Friday, September 30, 2022

National Day of Truth and Reconciliation/ Orange Shirt Day

 

#EveryChildMatters, #IndigenousPeoplesDay

The day honours the children who never returned home and Survivors of residential schools, as well as their families and communities. Public commemoration of the tragic and painful history and ongoing impacts of residential schools is a vital component of the reconciliation process.

Orange Shirt Day is an Indigenous-led grassroots commemorative day intended to raise awareness of the individual, family and community inter-generational impacts of residential schools, and to promote the concept of “Every Child Matters”.  The orange shirt is a symbol of the stripping away of culture, freedom and self-esteem experienced by Indigenous children over generations.

This National Day for Truth and Reconciliation, explore the rich and diverse cultures, voices, experiences and stories of the First Nations, Inuit, and M├ętis peoples.

The Durham Region Branch of Ontario Ancestors acknowledges the lands and Peoples of the Mississaugas of Scugog Island First Nation. We recognize the lands on which we meet are covered under the Williams Treaties and are within the traditional territory of the Mississaugas, a branch of the Anishinaabeg Nation, which also includes Algonquin, Chippewa, Odawa, Ojibway and Pottawatomi.



Wednesday, September 28, 2022

Stop the Presses: Historic Newspaper Collections in and Around Durham Region - Durham's October 4th Meeting

(Jennifer Weymark)


Newspapers are a treasure trove of information for all sorts of researchers. There are vital statistics such as births and deaths, there are articles highlighting the current events of the days and there are stories and advertisements that showcase social issues and community focus. Archives and libraries have worked to preserve their local newspapers so that they are available for researchers. This talk will focus on where to access newspapers from collections in and around Durham Region, the challenges faced by those preserving these collections and by researchers accessing them and some of the interesting ways local newspapers have been used to help tell local history.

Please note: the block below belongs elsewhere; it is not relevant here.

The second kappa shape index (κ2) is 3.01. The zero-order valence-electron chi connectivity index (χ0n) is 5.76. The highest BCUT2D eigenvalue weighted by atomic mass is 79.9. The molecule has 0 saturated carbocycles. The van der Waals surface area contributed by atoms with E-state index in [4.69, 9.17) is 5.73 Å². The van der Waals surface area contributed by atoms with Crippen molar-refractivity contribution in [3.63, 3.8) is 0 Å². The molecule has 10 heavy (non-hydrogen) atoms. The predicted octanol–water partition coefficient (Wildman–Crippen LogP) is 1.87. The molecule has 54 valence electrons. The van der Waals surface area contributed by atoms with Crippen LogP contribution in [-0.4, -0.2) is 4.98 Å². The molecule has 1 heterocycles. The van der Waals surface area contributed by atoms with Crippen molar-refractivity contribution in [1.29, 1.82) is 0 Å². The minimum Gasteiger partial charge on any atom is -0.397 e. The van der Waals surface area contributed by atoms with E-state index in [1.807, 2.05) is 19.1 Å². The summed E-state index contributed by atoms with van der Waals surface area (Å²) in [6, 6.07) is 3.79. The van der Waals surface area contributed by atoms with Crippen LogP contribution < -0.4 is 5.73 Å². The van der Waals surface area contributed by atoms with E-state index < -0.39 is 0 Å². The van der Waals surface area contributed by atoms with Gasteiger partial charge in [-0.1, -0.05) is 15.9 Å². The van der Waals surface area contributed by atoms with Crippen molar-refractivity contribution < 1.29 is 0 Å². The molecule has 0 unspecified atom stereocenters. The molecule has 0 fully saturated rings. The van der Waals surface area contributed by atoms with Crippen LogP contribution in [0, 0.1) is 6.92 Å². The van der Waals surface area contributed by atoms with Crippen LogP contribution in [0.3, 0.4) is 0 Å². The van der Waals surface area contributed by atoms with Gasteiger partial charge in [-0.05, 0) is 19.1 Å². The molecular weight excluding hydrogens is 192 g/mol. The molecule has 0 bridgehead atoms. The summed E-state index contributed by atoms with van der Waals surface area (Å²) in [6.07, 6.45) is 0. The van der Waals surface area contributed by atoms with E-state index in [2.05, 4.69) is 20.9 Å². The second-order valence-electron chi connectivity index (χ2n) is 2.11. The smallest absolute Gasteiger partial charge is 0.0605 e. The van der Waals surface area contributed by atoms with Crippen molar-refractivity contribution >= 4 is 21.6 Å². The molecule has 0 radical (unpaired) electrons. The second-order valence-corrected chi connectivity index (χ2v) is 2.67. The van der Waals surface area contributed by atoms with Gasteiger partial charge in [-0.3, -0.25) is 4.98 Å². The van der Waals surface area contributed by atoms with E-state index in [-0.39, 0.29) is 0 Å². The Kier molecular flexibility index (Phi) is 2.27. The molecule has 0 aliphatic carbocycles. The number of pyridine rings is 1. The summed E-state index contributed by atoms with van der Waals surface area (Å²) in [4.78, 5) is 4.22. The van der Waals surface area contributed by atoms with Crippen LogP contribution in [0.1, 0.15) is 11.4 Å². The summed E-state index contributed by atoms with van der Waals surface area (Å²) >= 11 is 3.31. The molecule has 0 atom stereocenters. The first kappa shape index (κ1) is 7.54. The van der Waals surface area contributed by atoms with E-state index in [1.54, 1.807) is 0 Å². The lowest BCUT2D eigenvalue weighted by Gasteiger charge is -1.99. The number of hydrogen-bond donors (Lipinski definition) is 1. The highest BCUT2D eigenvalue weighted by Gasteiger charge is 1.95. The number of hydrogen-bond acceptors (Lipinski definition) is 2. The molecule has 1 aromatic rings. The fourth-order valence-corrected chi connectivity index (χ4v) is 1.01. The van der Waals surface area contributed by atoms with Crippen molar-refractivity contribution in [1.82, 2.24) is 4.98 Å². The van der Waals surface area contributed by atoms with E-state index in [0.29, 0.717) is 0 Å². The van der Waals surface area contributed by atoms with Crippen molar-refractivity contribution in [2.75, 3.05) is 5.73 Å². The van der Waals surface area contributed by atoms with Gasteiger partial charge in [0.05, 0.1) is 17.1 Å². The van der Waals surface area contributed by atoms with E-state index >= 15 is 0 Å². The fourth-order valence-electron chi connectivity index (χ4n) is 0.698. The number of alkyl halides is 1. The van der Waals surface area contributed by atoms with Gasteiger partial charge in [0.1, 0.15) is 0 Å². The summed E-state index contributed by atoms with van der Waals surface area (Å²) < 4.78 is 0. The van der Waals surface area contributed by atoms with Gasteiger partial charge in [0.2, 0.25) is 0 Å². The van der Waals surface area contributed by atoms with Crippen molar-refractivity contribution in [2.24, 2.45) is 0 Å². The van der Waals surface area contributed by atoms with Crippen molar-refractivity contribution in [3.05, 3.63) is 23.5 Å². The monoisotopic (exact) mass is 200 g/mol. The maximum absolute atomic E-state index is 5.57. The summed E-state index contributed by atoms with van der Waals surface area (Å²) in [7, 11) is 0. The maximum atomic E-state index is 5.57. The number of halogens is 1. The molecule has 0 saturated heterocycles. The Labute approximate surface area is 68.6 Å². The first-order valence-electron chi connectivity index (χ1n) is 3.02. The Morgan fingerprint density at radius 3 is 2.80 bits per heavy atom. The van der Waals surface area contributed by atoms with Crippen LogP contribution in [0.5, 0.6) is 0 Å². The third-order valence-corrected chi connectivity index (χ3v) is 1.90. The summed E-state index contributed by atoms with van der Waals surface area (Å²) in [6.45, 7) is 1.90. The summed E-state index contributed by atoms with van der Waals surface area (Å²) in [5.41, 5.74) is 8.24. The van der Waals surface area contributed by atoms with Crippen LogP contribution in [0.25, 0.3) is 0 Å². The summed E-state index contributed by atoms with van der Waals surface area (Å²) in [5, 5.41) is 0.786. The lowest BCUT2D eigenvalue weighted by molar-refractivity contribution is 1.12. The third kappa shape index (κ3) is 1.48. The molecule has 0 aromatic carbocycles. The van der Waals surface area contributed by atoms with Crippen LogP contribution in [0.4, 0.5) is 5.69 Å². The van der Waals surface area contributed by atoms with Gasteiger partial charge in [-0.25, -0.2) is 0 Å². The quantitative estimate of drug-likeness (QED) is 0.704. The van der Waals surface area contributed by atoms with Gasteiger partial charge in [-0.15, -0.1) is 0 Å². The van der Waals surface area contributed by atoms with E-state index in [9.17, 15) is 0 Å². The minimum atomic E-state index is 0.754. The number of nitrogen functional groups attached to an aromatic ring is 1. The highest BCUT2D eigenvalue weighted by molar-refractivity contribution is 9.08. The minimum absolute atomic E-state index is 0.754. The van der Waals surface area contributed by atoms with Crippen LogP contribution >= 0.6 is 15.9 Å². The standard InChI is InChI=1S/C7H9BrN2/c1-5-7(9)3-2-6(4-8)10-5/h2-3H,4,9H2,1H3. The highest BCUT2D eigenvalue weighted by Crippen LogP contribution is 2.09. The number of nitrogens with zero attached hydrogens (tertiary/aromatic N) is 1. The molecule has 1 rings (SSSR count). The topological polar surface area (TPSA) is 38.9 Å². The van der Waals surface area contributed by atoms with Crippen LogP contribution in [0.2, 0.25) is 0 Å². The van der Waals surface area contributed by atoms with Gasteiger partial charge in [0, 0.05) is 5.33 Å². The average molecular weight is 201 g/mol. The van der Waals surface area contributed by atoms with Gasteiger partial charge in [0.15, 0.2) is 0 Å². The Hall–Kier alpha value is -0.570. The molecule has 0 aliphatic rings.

Jennifer Weymark has been with the Oshawa Historical Society for 23 years, 22 of those years spent as the Archivist. This role has given Jennifer the opportunity to put to good use her undergraduate work in history and cultural anthropology, while also putting into practice the theories and skills learned while earning her Masters Degree in Museum Studies. In this position, Jennifer has not only devoted time to digitizing and reorganizing the archival collection, while maintaining the day-to-day collections management work, but she has also been focused on filling in gaps in the archival collection through focused collecting practices and original research. She has had the pleasure of sharing her work through presenting at conferences, developing and leading workshops for local students and speaking to various community groups.

Join Durham Region Branch on Tuesday, October 4th at 7:30 pm. This will be a hybrid meeting, that is, both in-person and via Zoom. It will be held in the basement meeting room of the Northminster United Church, 676 Simcoe St. N., Oshawa, Ontario (NW corner of Simcoe St. N. and Rossland Rd. W.)

For those joining via Zoom, kindly pre-register at the following link: